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Expelled ANC Youth League leader Julius Malema has demanded the resignation of National Union of Mineworkers general secretary Frans Baleni, saying he and his colleagues have failed striking miners.
Instead, the NUM stole gold from the poor miners and made billions as shareholders in the mines, he said.
Escalating his “mine revolution” to Gold Fields’ KDC West gold mine in Carletonville, south of Joburg, on Tuesday, Malema called on the miners to hold a national strike across all mines until Baleni was forced out.
Baleni and the NUM are among those who back President Jacob Zuma’s bid for a second term in Mangaung, where he is expected to be challenged by Deputy President Kgalema Motlanthe, who Malema supports.
Addressing about 15 000 miners, Malema urged them to protest five days a month until their demands for a R12 500 monthly wage were met.
Malema turned on ANC national chairwoman Baleka Mbete, who is seen as a Zuma ally, saying she was part of the problem because she had shares in Gold Fields.
Mbete could not be reached for comment late on Tuesday.
Malema repeated his earlier claim that Zuma did not care about the plight of the miners because mine bosses had deposited money into his family trust as “protection fee”.
But he again failed to provide proof.
Malema called for a change of guard in the NUM.
“There must be a national strike at all the mines until Frans Baleni and the NUM leadership step down with immediate effect,” he said.
The former youth leader claimed Baleni only read about the problems of the workers in newspapers or heard about them on television.
“There must be a national strike. They have been stealing this gold from you. Now it’s your turn. These people have been making billions from these mines,” Malema yelled.
“You must strike for five days a month and demand R12 500 until they listen,” he said to a rapturous response.
NUM spokesman Lesiba Seshoka dismissed Malema’s claims against Baleni as “fallacious, while Cosatu condemned his call for the NUM leader’s sacking as “irresponsible”.
Cosatu spokesman Patrick Craven said the former youth leader was “playing a dangerous game” and exploiting the emotions of angry workers.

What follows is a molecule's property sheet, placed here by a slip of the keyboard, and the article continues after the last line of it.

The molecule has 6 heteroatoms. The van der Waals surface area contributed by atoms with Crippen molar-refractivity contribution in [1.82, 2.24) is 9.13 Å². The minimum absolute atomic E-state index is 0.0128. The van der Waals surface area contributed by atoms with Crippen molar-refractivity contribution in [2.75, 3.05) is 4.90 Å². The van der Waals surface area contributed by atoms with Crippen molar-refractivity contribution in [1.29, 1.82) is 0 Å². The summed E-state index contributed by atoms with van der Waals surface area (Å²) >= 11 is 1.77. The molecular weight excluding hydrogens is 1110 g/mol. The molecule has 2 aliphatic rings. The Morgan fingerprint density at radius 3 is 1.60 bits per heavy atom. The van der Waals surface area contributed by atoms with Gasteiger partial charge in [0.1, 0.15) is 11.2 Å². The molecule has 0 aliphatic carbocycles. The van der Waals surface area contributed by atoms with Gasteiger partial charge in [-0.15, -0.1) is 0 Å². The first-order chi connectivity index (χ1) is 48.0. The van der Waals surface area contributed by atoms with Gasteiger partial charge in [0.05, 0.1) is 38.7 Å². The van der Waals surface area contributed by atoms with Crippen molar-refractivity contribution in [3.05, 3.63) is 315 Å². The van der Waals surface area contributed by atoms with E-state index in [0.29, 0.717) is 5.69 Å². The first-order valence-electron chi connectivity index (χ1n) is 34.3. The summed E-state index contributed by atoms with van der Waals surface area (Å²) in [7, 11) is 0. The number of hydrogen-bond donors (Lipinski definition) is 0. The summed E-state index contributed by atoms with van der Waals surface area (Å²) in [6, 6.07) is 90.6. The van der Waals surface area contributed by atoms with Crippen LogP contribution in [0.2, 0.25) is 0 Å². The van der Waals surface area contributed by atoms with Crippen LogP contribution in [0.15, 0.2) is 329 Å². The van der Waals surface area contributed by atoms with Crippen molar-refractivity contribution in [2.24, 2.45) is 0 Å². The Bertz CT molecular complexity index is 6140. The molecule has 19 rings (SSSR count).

“This can only inflame tensions within the mining industry; flames which he is quite incapable of quenching,” Craven said.
He urged the workers not to allow themselves to be used as a political football, to remain united and strong and to focus their anger on their real enemy, the mining bosses.
Malema also took his fight to prominent mine bosses such as Patrice Motsepe and Cyril Ramaphosa, saying they should share their profits with the poor.
Maureen Mphatsoe, the group communications manager of Ramaphosa’s company Shanduka, said Ramaphosa was not available for comment.
Malema said the miners were being unfairly blamed for what happened in Marikana.
“They can arrest us. We don’t care. They can kill us tomorrow. They cannot kill our ideas.
“The workers will continue to sing the song of nationalisation.
“We will never retreat. We are with you. We are a phone call away,” Malema said.
Malema’s popularity with the miners was palpable, with some expressing a wish for him to form a union in the sector.
They sang pro-Malema songs and surrounded his car as he arrived and referred to him as “president.”
Many said they believed Malema could help them to convince the mine bosses to give them the R12 500 salary they are demanding.
“Bosso ke mang? Ke Juju [Who is the boss? It’s Juju],” said the excited miners reciting a kwaito song.
“Juju is my life saviour,” yelled one of the striking miners as a vehicle transporting Malema appeared.
Another miner brandished a placard reading “Juju my hero.”
A group of miners spoke among themselves as they made their way to Masizakhele stadium, where Malema addressed, them saying that if he were to establish a union, they would join it.
“He listens to the poor. He understands our problems. We need a mine union that will address our problems,” grumbled a miner who did not want to be named.
Malema ended his speech with a solemn song. “Noma besidubula, besishaya, besibopha, siyaya noma kunzima [Even if they kill us, and beat us up, we are not going to surrender no matter how hard it is].”
Miners downed tools at Gold Fields’ Driefontein mine on Monday. They are demanding the removal of the NUM’s branch leadership and equalisation of salaries across job categories. Like the Marikana miners, they are also demanding a salary of R12 500. - The Star